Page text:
Life is busy and a result, people forget to do things sometimes. However, some tasks should not be delayed and that includes renewing a website’s SSL/TLS certificate(s). SSL certificates allow a person, computer or organization to securely exchange information, such as bank account details, logins, and credit card numbers, over the web.
So you can imagine why having up-to-date certificates are particularly important for businesses such as retailers – and the problems that can arise when companies let them lapse. This includes sites being marked as unsecure and blocked by browsers, leading to reduced visitor trust and, of course, abandoned shopping carts.
Example site with expired SSL Certificate in Chrome.
But do you really want to run that risk? Probably not, and yet forgetting to renew certificates happens more frequently than you think, and it’s not restricted to any one industry.
For example, in the past four months LinkedIn, Pokemon Go, the UK’s Conservative Party, and even The White House all have let their SSL Certificates briefly lapse. These are obviously some very big names, and when a browser indicates a site is untrusted, the site traffic will in all likelihood take a huge nosedive. Security warnings can also cause their reputations to come into question.
In LinkedIn’s case, a few of their country subdomains expired, and as a result, a large number of users were presented with security warnings. For an established site like LinkedIn that has a large base of repeat visitors, it’s not unlikely that many of them simply clicked through the warnings and visited the site anyway. This is obviously worrisome behavior because those warnings exist for a reason. What happens if the site were actually compromised in the future and visitors ignored the warnings thinking, “oh, I’ve gotten an error trying to get to get to LinkedIn before and it turned out to be nothing; this is no big deal”?
Then there’s the White House. Let’s be honest, it’s just plan embarrassing for that site’s administrator to allow the certificates expire. Government websites are relied upon by the public and today are seen as prime targets for cyber-attacks. It is critical especially for high-level sites to retain adequate management systems to eliminate risk, while encouraging website visitors to react appropriately to potential vulnerabilities.
These incidents are unfortunate but they serve an important lesson to monitor your certificate validity periods, and also be aware of the dangers of not renewing them.
I should also point out that while the examples above are all related to public websites, SSL is also used for internal networks (arguably even more so, depending on the company) and unexpected expirations can have disastrous consequences there as well. When your processes are dependent on those certificates – for encryption, mutual authentication, etc. – an expired certificate can bring everything to a screeching halt.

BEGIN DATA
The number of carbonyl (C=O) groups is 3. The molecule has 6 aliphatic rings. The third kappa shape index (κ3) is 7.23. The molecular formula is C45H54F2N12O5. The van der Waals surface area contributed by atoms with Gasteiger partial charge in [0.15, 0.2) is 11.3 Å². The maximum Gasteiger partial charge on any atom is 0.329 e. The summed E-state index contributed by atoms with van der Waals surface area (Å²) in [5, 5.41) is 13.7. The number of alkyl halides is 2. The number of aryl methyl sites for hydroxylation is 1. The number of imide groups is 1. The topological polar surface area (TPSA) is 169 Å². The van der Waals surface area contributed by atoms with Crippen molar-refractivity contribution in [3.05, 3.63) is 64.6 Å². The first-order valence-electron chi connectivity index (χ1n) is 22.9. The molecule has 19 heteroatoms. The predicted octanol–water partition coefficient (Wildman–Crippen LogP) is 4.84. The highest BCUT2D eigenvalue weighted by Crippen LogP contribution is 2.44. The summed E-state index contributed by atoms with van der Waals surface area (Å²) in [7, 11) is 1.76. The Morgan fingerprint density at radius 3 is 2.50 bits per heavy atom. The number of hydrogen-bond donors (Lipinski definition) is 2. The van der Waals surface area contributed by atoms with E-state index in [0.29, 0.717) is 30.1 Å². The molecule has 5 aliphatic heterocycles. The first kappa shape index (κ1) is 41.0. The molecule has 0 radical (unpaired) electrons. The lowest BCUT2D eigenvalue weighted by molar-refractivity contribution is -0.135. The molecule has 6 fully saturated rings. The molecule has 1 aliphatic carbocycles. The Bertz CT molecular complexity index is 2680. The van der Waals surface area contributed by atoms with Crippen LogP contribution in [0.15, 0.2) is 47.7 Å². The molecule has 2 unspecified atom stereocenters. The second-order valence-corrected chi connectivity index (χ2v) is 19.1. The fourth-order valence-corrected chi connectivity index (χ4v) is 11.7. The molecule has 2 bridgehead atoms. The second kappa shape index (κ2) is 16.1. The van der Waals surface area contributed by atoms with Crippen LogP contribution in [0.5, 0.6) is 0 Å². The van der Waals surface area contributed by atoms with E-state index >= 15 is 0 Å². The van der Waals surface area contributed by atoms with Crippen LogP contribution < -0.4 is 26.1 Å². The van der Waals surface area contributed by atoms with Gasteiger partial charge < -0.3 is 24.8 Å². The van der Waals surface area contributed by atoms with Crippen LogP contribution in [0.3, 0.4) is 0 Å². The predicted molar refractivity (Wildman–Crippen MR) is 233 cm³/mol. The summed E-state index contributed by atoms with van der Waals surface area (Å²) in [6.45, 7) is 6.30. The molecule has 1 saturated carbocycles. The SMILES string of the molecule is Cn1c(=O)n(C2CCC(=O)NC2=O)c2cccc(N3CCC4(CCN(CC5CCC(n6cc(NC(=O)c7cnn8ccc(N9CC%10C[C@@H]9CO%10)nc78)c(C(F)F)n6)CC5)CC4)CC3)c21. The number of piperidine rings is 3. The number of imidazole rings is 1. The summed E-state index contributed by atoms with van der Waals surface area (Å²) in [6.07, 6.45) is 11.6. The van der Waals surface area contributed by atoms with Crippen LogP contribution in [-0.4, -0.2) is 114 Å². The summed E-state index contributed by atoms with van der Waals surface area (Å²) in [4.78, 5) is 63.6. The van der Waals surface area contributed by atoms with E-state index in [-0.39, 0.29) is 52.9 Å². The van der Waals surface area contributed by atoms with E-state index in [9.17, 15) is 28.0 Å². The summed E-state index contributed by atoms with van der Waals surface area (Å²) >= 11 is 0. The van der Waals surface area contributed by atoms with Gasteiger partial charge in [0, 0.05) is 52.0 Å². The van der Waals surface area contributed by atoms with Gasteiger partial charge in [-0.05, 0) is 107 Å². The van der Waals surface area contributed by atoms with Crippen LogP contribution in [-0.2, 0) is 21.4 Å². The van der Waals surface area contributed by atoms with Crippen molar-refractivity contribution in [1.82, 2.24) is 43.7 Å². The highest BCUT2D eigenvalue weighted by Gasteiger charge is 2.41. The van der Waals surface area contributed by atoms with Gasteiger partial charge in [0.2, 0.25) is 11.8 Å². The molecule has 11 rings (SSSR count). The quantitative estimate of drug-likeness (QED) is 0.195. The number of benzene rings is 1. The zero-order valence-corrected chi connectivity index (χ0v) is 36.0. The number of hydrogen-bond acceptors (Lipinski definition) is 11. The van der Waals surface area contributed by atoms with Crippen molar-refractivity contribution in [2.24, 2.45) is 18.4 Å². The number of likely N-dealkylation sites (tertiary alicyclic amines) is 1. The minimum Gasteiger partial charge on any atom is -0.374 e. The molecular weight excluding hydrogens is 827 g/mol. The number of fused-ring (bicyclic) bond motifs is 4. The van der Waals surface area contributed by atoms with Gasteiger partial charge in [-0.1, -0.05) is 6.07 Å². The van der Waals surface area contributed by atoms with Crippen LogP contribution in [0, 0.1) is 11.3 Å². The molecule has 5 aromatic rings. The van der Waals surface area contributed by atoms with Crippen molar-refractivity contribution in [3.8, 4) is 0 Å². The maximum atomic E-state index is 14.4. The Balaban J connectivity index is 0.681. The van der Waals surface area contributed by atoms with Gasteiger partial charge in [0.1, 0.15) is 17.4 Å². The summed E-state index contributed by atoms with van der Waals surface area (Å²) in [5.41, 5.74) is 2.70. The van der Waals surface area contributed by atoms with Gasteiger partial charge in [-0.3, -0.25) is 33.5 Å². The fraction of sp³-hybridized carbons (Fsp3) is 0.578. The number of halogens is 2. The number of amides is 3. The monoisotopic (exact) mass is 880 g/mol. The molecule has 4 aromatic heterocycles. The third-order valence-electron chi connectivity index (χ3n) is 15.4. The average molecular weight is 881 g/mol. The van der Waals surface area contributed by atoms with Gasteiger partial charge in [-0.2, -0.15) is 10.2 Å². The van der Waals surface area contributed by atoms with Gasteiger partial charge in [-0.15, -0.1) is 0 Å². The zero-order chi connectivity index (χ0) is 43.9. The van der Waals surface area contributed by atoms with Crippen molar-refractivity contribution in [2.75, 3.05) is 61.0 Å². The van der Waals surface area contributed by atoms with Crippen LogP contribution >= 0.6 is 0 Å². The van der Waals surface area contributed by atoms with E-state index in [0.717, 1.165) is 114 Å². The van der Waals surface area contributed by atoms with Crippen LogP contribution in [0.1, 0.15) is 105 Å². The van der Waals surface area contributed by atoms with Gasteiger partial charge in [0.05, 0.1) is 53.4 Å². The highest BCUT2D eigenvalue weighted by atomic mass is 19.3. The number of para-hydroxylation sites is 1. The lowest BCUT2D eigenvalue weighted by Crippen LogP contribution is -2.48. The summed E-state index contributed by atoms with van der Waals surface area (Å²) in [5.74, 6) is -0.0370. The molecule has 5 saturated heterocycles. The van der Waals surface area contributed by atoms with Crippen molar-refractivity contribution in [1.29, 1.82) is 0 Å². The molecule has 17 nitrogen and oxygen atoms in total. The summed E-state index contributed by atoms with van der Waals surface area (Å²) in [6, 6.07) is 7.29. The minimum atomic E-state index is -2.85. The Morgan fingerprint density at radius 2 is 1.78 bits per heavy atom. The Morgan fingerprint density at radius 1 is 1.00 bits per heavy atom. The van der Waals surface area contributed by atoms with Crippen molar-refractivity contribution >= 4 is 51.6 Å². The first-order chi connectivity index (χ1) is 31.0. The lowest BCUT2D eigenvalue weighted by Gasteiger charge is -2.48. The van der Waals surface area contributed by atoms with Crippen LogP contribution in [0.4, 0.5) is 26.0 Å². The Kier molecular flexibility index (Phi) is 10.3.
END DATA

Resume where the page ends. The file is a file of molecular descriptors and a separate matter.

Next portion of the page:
Avoiding SSL Expiration
So to recap, you definitely don’t want to be like one of the companies mentioned above that lets their certificates expire, but what can you do to prevent it? Here are some tips:
- Don’t rely on spreadsheets! It hurts my heart a little to hear that people are still relying on manually updated spreadsheets to keep track of their certificates. While I can’t tell you what to do, the potential issues with this system stress me out – What if someone forgets to update the file? What if someone accidentally overwrites it with incorrect information? What if your system crashes and you lose the whole thing (assuming you didn’t back it up)? Ah!
- Leverage your CA’s certificate management portal. I think most CAs at this point offer some kind of management interface where you can see all certificates you have ordered from them and filter for upcoming expirations. And if yours doesn’t…well, perhaps it’s time to check out other options.
- Check the email address tied to your certificates. At GlobalSign, we have email reminders on by default that get sent periodically leading up to a certificate’s expiration date (you can control the frequency and turn them off completely if you want though). However, these reminders are all for naught if they are going to an incorrect address (for example, an old employee who is no longer with the company) or an account that isn’t frequently checked.
- Worried you might have some rogue certificates out there that are unaccounted for? There are inventory tools out there designed for exactly this situation, many of which will locate certificates regardless of issuing CA and location (i.e., public-facing or internal). This actually brings me to my last point…
- Do a complete certificate inventory! You might think you have a handle on all your certificates – you’re using your CAs management portal, getting email alerts, maybe even syncing your renewal periods – when, bam, you learn that some random certificate expired and now everyone’s blaming you. Doing a full scan of both your public and internal networks makes you aware of everything you’re working with so you can be prepared for when that random certificate Bob from the dev teamed ordered is up for renewal.
Have questions about managing SSL and how to stay on top of your certificate inventory? We make it easy and are happy to help!